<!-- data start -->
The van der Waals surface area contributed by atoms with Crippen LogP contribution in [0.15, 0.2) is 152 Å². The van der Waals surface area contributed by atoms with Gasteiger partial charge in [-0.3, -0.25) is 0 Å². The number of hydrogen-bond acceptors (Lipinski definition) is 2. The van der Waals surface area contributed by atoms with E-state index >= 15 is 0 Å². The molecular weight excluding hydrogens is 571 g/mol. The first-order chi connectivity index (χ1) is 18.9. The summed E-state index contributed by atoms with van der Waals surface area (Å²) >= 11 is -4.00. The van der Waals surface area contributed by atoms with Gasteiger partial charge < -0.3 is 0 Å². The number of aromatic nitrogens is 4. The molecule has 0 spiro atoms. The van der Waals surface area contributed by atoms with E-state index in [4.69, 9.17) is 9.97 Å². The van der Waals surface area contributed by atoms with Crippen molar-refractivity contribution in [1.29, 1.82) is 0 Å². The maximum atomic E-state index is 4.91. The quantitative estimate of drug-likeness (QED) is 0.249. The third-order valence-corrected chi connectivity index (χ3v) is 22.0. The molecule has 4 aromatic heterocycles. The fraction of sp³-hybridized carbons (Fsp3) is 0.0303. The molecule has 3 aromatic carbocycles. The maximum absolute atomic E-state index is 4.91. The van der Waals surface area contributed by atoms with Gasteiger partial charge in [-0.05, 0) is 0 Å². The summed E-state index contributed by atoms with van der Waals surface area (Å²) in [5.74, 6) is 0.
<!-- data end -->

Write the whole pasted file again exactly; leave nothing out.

The van der Waals surface area contributed by atoms with Crippen LogP contribution in [0.15, 0.2) is 152 Å². The van der Waals surface area contributed by atoms with Gasteiger partial charge in [-0.3, -0.25) is 0 Å². The number of hydrogen-bond acceptors (Lipinski definition) is 2. The van der Waals surface area contributed by atoms with E-state index >= 15 is 0 Å². The molecular weight excluding hydrogens is 571 g/mol. The first-order chi connectivity index (χ1) is 18.9. The summed E-state index contributed by atoms with van der Waals surface area (Å²) >= 11 is -4.00. The van der Waals surface area contributed by atoms with Gasteiger partial charge < -0.3 is 0 Å². The number of aromatic nitrogens is 4. The molecule has 0 spiro atoms. The van der Waals surface area contributed by atoms with E-state index in [4.69, 9.17) is 9.97 Å². The van der Waals surface area contributed by atoms with Crippen molar-refractivity contribution in [1.29, 1.82) is 0 Å². The maximum atomic E-state index is 4.91. The quantitative estimate of drug-likeness (QED) is 0.249. The third-order valence-corrected chi connectivity index (χ3v) is 22.0. The molecule has 4 aromatic heterocycles. The fraction of sp³-hybridized carbons (Fsp3) is 0.0303. The molecule has 3 aromatic carbocycles. The maximum absolute atomic E-state index is 4.91. The van der Waals surface area contributed by atoms with Gasteiger partial charge in [-0.05, 0) is 0 Å². The summed E-state index contributed by atoms with van der Waals surface area (Å²) in [5.74, 6) is 0.